When the Lewis bill, named after the congressman and civil rights icon who died in 2020, was first considered by the Senate in November, Sen. John Cornyn, R-Texas, who voted for the reauthorization in 2006, said it was not needed and noted that the rest of the 1965 law and its prohibitions against discrimination remain intact. He dismissed the argument from Democrats and civil rights groups that new state laws would hurt minority voters.

"The narrative of widespread voter suppression is nothing but a scare tactic designed to support a political outcome," he argued.

Democrats said they agree that the country has changed since 1965, but they argue that doesn't mean discrimination against voters of color no longer exists and have criticized Republicans for not getting behind the Lewis bill.

When Sen. Dick Durbin, D-Ill., asked McConnell if he would pause for a question, McConnell left the chamber, refusing to respond.

Durbin said he would have asked McConnell, "Does he really believe that there's no evidence of voter suppression?"

The No. 2 Republican, Sen. John Thune of South Dakota, said at one point, "I am not a racist."

Voting rights advocates are warning that Republican-led states nationwide are passing laws making it more difficult for Black Americans and others to vote by consolidating polling locations, requiring certain types of identification and ordering other changes.

Several members of the Congressional Black Caucus walked across the Capitol building for the proceedings.

"We want this Senate to act today in a favorable way. But if it don't, we ain't giving up," said Rep. James Clyburn, D-S.C., the highest-ranking Black member of Congress.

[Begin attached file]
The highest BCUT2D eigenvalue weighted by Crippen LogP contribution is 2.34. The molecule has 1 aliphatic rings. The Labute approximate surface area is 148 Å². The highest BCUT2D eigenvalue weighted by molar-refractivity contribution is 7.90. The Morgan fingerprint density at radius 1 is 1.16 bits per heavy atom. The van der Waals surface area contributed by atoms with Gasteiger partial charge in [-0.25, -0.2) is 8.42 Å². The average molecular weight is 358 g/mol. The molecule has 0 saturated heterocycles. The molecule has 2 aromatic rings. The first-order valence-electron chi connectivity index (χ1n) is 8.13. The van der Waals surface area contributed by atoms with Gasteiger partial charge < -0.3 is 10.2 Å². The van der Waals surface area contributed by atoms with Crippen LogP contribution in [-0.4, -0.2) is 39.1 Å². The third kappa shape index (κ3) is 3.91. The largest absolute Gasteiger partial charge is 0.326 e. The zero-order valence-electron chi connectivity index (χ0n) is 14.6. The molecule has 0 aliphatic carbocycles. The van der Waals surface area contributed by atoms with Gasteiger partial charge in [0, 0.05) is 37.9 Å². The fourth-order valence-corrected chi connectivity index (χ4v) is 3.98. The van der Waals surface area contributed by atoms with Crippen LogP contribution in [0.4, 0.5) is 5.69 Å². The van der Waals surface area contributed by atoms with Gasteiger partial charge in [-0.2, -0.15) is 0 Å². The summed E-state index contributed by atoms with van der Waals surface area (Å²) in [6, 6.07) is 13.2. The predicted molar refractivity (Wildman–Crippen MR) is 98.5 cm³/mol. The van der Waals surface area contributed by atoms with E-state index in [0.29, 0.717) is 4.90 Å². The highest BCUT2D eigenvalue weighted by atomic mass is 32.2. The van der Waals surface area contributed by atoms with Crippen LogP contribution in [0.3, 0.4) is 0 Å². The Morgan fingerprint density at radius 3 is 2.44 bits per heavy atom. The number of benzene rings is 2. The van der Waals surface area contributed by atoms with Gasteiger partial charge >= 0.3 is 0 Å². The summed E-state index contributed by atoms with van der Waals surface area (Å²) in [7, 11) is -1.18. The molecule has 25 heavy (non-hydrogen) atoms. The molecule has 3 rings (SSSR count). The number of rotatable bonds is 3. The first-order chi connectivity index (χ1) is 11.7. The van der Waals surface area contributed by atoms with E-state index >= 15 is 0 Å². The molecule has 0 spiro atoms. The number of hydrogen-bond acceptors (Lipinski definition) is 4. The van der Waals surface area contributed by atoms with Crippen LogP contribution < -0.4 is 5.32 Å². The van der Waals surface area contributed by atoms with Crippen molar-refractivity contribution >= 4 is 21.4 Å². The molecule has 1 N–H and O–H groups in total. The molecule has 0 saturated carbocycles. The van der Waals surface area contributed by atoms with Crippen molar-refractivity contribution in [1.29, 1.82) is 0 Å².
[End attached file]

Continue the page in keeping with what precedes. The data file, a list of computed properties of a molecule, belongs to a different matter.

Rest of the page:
In one speech, Sen. Tim Scott, R-S.C., accused Democrats of peddling a "negative, false narrative of what is happening to America" by referring to the new state laws as "Jim Crow 2.0" and making comparisons to the depravities suffered by Black Americans before and during the civil rights era.

"As I keep hearing the references to Jim Crow, I ask myself how many Americans understand what Jim Crow was," said Scott, the Senate's only Black Republican, calling the comparison "offensive not just to me or Southern Americans, but offensive to millions of Americans who fought, bled and died for the right to vote."

That drew a response from Cory Booker, D-N.J., a fellow Black senator, who countered that Democrats were simply dealing with the fact that "it is more difficult for the average African American to vote than the average white American."

"Don't lecture me about Jim Crow," he later said. "I know this is not 1965. That's what makes me so outraged -- it's 2022 and they're blatantly removing more polling places from the counties where Blacks and Latinos are overrepresented. I'm not making that up. That is a fact."

While acknowledging the likely outcome in a floor speech Wednesday morning, Schumer made a final public appeal to the holdouts, asking them to prioritize the preservation of voting rights over the preservation of the filibuster in its current form.

"Isn't protecting voting rights and preventing their diminution more important than a rule in the Senate that has not always been in existence and was not envisioned by the founders?" he said. "That is the question we should ask ourselves."

Information for this article was contributed by Mike DeBonis, Felicia Sonmez and Mariana Alfaro of The Washington Post; and by Lisa Mascaro, Farnoush Amiri and Brian Slodysko of The Associated Press.